Flipping through Forbes Magazine, I arrived at the back page compendium of Thoughts on the Business of Life, familiar to long time Forbes readers. The following, from that great philosopher Roger Ebert, jumped out at me: "Your intellect may be confused, but your emotions never lie to you."
I'd been trying to sort through what every observer of the Republican Party has been trying to sort through. How can Rudy Giuliani be leading the Republican field of candidates? Suddenly, it seemed that Ebert captured it as well as anyone.
Giuliani is simply not a candidate of logic. He doesn't add up. It's emotional.
To make matters worse, I was feeling guilty because, even though I believe to my depths in the sanctity of life and the sanctity of marriage, I was myself seeing credibility in this pro-abortion, pro-gay rights candidate. How could this be?
It's one thing when you are wondering what everyone else sees. But another when you yourself sense what they seem to be expressing.
Then Steve Forbes came out and endorsed Giuliani. Forbes is the quintessence of logic. Forbes makes sense. Forbes adds up. He is consistent, is uniformly for what I am for, uniformly against what I am against, has no obvious ideological inconsistencies and he says Giuliani is okay.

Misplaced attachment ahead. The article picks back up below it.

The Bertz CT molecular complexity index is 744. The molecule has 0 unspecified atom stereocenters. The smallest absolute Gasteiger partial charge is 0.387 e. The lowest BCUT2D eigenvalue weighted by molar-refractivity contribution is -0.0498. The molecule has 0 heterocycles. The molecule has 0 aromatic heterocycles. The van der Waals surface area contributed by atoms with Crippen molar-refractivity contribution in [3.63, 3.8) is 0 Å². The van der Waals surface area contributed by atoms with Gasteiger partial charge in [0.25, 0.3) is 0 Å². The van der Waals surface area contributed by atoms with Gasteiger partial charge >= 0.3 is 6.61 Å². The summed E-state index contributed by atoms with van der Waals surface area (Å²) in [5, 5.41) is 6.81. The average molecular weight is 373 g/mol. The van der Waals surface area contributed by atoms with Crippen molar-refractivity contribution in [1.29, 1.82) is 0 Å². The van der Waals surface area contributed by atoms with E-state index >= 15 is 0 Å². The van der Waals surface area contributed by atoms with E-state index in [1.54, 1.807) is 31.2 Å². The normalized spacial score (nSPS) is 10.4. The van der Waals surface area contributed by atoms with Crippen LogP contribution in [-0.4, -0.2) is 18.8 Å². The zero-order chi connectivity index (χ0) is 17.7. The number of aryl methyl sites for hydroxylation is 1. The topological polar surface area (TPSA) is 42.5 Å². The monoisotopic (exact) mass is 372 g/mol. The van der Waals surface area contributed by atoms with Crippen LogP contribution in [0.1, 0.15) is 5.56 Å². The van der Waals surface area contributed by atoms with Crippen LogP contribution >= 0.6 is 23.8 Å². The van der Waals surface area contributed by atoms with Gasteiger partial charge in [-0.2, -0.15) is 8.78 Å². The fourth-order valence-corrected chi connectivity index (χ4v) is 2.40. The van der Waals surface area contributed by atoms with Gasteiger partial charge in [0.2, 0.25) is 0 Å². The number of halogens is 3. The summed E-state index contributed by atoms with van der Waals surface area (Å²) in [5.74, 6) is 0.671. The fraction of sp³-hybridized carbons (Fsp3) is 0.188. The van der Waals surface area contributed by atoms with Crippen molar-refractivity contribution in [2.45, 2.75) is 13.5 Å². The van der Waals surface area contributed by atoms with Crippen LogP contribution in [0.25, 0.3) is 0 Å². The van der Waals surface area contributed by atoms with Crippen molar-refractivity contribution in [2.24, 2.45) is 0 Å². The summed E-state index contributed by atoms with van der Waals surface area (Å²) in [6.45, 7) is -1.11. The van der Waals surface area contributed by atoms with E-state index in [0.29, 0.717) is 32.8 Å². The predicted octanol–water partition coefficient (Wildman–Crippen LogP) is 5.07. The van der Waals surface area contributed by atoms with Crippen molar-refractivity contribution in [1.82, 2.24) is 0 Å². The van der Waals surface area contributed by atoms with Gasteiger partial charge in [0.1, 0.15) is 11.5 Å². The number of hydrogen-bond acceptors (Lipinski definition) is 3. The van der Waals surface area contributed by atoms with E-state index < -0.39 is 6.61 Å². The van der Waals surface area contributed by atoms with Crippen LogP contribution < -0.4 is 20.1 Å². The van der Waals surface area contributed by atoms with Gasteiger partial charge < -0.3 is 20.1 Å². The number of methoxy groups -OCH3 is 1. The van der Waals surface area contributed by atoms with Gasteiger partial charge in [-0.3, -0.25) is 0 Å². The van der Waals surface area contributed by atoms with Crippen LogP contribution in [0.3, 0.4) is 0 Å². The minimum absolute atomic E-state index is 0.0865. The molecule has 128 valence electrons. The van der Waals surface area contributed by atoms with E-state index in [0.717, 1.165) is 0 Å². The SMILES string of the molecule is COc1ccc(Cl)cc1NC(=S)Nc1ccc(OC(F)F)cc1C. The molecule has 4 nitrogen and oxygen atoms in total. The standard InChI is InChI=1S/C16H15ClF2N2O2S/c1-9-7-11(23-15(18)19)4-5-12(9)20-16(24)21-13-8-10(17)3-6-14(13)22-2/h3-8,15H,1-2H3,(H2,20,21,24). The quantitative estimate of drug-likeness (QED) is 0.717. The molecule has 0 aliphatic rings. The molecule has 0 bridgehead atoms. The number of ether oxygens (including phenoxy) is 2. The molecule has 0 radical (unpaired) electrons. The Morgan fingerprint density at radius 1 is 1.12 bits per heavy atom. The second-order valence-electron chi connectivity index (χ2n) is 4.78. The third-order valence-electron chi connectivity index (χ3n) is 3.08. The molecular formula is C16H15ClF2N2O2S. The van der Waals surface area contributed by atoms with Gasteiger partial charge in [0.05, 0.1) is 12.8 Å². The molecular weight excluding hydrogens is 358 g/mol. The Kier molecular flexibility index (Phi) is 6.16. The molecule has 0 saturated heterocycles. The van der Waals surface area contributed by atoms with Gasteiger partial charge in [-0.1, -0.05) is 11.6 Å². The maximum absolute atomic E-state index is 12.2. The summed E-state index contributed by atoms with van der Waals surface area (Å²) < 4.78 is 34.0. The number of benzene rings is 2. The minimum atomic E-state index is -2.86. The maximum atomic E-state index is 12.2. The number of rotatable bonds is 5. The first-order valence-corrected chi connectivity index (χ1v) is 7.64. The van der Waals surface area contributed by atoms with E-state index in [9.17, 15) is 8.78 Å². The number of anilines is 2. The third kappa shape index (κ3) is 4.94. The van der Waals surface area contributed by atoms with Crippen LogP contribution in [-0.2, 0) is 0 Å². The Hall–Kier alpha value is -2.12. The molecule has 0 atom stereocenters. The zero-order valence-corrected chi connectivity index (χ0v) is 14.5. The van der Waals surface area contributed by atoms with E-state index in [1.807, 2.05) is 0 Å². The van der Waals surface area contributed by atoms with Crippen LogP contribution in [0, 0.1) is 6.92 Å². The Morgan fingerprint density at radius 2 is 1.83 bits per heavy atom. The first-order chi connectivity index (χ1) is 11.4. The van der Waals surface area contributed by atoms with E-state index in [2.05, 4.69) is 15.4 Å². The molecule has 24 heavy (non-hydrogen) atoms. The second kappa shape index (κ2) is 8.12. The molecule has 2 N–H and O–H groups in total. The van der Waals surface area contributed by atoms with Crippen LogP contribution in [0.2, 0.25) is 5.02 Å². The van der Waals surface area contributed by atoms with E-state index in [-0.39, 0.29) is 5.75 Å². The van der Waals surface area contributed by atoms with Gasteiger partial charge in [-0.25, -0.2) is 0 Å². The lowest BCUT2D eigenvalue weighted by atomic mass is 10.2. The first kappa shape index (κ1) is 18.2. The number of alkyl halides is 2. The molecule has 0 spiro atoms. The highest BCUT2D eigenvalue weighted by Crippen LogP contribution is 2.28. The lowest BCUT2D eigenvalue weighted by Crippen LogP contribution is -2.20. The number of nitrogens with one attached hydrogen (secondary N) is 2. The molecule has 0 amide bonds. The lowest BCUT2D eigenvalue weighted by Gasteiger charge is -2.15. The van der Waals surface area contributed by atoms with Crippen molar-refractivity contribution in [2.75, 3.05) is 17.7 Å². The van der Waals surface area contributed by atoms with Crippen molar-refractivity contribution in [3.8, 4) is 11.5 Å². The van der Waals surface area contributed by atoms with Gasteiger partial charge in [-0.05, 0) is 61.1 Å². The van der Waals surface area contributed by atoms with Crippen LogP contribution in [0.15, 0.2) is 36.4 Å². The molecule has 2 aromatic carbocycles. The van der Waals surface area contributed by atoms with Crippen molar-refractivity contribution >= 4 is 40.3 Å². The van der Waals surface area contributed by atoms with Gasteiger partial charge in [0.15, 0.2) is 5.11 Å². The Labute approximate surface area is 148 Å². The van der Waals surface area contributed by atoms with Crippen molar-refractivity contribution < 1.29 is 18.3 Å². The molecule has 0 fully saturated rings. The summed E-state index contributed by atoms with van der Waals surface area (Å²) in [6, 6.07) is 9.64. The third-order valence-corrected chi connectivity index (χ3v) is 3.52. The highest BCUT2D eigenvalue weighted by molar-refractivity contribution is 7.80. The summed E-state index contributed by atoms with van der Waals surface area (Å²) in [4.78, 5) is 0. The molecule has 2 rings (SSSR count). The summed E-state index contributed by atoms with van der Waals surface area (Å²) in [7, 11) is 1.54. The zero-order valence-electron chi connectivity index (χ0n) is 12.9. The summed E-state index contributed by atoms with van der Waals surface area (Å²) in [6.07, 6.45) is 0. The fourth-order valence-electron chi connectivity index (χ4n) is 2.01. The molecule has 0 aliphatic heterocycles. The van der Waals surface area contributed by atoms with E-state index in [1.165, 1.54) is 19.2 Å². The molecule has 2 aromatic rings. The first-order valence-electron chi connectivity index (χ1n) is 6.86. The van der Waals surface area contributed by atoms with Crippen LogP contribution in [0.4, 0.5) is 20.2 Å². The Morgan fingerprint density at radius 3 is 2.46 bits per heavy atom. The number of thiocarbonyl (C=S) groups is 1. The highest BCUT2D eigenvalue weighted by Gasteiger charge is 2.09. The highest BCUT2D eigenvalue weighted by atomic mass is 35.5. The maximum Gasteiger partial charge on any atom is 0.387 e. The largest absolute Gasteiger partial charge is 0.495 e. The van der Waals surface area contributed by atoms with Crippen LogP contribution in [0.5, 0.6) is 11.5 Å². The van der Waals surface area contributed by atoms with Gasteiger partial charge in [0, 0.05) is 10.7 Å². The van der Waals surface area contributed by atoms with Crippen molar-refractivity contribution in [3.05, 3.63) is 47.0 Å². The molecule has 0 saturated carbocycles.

I feel relief. But not enough.
If you ask me if I have a hard time imagining a first couple with six marriages between them, I do. Or if I can imagine a Republican candidate, or a Republican president, who is tolerant of abortion or gay marriage, it's tough.
But tough is different than unimaginable, and somehow Giuliani seems imaginable.
I have always had a sense that there is a Catch 22 in politics. Anyone who actually thinks he or she should be president of the United States is someone who shouldn't be. After all, there has got to be something wrong with someone that craves this kind of power and attention.
And, indeed, more often than not, politics seems to attract these kind of people. Empty inside, looking for affirmation and approval outside. Craving love. Craving attention. Craving power. Willing to do anything to get it. Including standing for nothing but what you think the majority wants to hear at any given moment.
One of Reagan's great sources of appeal was that he didn't seem to need the presidency to make him someone. He already was someone and this seemed to be the job he was cut out to do.
I don't see Giuliani as a Reagan, but he has some of these Reaganesque characteristics.
There are similarities in his apparent comfort level with himself and displaying that self in public. He's not groveling for the job. And he doesn't seem to need it to justify his own existence.
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